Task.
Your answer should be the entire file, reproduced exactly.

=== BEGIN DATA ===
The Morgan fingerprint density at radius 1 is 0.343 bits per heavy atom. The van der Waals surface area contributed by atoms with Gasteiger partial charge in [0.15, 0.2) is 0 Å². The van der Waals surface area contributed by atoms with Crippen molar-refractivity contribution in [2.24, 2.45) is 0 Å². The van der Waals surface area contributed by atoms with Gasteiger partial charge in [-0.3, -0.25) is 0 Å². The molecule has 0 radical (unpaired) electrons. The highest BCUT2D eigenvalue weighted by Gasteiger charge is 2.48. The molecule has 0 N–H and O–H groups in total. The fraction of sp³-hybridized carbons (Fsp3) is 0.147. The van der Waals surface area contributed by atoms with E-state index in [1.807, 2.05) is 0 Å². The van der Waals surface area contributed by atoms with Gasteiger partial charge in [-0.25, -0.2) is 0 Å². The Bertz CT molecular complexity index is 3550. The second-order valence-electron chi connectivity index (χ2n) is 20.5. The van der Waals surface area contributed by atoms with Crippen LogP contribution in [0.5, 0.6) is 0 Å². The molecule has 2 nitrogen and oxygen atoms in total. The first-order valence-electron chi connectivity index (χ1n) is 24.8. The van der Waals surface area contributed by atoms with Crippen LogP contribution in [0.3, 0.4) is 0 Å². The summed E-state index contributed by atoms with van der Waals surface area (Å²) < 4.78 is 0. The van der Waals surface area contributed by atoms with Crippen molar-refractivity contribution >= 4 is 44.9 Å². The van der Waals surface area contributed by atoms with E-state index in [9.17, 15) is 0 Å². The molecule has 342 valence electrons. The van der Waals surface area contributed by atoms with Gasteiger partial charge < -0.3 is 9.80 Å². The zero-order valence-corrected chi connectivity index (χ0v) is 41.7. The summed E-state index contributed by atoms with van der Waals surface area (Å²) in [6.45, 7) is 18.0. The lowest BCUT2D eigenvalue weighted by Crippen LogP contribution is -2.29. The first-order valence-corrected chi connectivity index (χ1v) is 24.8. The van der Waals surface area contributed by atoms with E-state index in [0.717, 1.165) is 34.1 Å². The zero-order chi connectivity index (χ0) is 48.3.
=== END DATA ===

The Morgan fingerprint density at radius 1 is 0.343 bits per heavy atom. The van der Waals surface area contributed by atoms with Gasteiger partial charge in [0.15, 0.2) is 0 Å². The van der Waals surface area contributed by atoms with Crippen molar-refractivity contribution in [2.24, 2.45) is 0 Å². The van der Waals surface area contributed by atoms with Gasteiger partial charge in [-0.3, -0.25) is 0 Å². The molecule has 0 radical (unpaired) electrons. The highest BCUT2D eigenvalue weighted by Gasteiger charge is 2.48. The molecule has 0 N–H and O–H groups in total. The fraction of sp³-hybridized carbons (Fsp3) is 0.147. The van der Waals surface area contributed by atoms with E-state index in [1.807, 2.05) is 0 Å². The van der Waals surface area contributed by atoms with Gasteiger partial charge in [-0.25, -0.2) is 0 Å². The Bertz CT molecular complexity index is 3550. The second-order valence-electron chi connectivity index (χ2n) is 20.5. The van der Waals surface area contributed by atoms with Crippen LogP contribution in [0.5, 0.6) is 0 Å². The molecule has 2 nitrogen and oxygen atoms in total. The first-order valence-electron chi connectivity index (χ1n) is 24.8. The van der Waals surface area contributed by atoms with Crippen LogP contribution in [0.3, 0.4) is 0 Å². The summed E-state index contributed by atoms with van der Waals surface area (Å²) < 4.78 is 0. The van der Waals surface area contributed by atoms with Crippen molar-refractivity contribution >= 4 is 44.9 Å². The van der Waals surface area contributed by atoms with E-state index in [9.17, 15) is 0 Å². The molecule has 342 valence electrons. The van der Waals surface area contributed by atoms with Gasteiger partial charge < -0.3 is 9.80 Å². The zero-order valence-corrected chi connectivity index (χ0v) is 41.7. The summed E-state index contributed by atoms with van der Waals surface area (Å²) in [6.45, 7) is 18.0. The lowest BCUT2D eigenvalue weighted by Crippen LogP contribution is -2.29. The first-order valence-corrected chi connectivity index (χ1v) is 24.8. The van der Waals surface area contributed by atoms with E-state index in [0.717, 1.165) is 34.1 Å². The zero-order chi connectivity index (χ0) is 48.3.